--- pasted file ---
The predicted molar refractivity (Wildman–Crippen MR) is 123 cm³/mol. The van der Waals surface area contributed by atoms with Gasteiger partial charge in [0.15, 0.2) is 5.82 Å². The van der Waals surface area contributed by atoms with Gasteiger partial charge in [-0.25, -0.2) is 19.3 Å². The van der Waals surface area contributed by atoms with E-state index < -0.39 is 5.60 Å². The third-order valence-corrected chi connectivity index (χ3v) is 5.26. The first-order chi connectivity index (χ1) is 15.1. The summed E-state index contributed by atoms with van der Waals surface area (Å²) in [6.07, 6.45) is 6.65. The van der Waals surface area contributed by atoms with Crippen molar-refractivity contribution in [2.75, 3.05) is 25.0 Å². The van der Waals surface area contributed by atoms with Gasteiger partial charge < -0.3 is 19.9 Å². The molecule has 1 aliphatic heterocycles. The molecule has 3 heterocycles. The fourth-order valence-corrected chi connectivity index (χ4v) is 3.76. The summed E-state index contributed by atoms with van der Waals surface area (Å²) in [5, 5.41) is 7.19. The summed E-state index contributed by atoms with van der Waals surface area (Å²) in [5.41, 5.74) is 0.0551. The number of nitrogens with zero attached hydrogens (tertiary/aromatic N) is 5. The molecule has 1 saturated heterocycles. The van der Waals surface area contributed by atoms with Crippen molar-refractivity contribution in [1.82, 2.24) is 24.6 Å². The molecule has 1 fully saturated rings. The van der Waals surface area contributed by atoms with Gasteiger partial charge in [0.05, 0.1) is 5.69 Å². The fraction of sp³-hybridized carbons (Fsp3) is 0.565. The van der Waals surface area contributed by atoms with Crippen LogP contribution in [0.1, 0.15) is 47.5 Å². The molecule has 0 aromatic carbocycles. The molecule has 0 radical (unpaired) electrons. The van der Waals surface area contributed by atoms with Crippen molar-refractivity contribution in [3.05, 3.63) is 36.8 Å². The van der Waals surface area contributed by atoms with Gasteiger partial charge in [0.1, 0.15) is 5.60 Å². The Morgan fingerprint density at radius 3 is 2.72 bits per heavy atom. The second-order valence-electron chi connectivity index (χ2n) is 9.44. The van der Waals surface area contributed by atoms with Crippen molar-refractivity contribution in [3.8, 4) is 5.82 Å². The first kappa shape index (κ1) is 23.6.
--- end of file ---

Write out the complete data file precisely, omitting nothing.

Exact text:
The predicted molar refractivity (Wildman–Crippen MR) is 123 cm³/mol. The van der Waals surface area contributed by atoms with Gasteiger partial charge in [0.15, 0.2) is 5.82 Å². The van der Waals surface area contributed by atoms with Gasteiger partial charge in [-0.25, -0.2) is 19.3 Å². The van der Waals surface area contributed by atoms with E-state index < -0.39 is 5.60 Å². The third-order valence-corrected chi connectivity index (χ3v) is 5.26. The first-order chi connectivity index (χ1) is 15.1. The summed E-state index contributed by atoms with van der Waals surface area (Å²) in [6.07, 6.45) is 6.65. The van der Waals surface area contributed by atoms with Crippen molar-refractivity contribution in [2.75, 3.05) is 25.0 Å². The van der Waals surface area contributed by atoms with Gasteiger partial charge < -0.3 is 19.9 Å². The molecule has 1 aliphatic heterocycles. The molecule has 3 heterocycles. The fourth-order valence-corrected chi connectivity index (χ4v) is 3.76. The summed E-state index contributed by atoms with van der Waals surface area (Å²) in [5, 5.41) is 7.19. The summed E-state index contributed by atoms with van der Waals surface area (Å²) in [5.41, 5.74) is 0.0551. The number of nitrogens with zero attached hydrogens (tertiary/aromatic N) is 5. The molecule has 1 saturated heterocycles. The van der Waals surface area contributed by atoms with Crippen molar-refractivity contribution in [1.82, 2.24) is 24.6 Å². The molecule has 1 fully saturated rings. The van der Waals surface area contributed by atoms with Gasteiger partial charge in [0.05, 0.1) is 5.69 Å². The fraction of sp³-hybridized carbons (Fsp3) is 0.565. The van der Waals surface area contributed by atoms with Crippen LogP contribution in [0.1, 0.15) is 47.5 Å². The molecule has 0 aromatic carbocycles. The molecule has 0 radical (unpaired) electrons. The van der Waals surface area contributed by atoms with Crippen molar-refractivity contribution in [3.05, 3.63) is 36.8 Å². The van der Waals surface area contributed by atoms with Gasteiger partial charge in [0.1, 0.15) is 5.60 Å². The Morgan fingerprint density at radius 3 is 2.72 bits per heavy atom. The second-order valence-electron chi connectivity index (χ2n) is 9.44. The van der Waals surface area contributed by atoms with Crippen molar-refractivity contribution in [3.8, 4) is 5.82 Å². The first kappa shape index (κ1) is 23.6.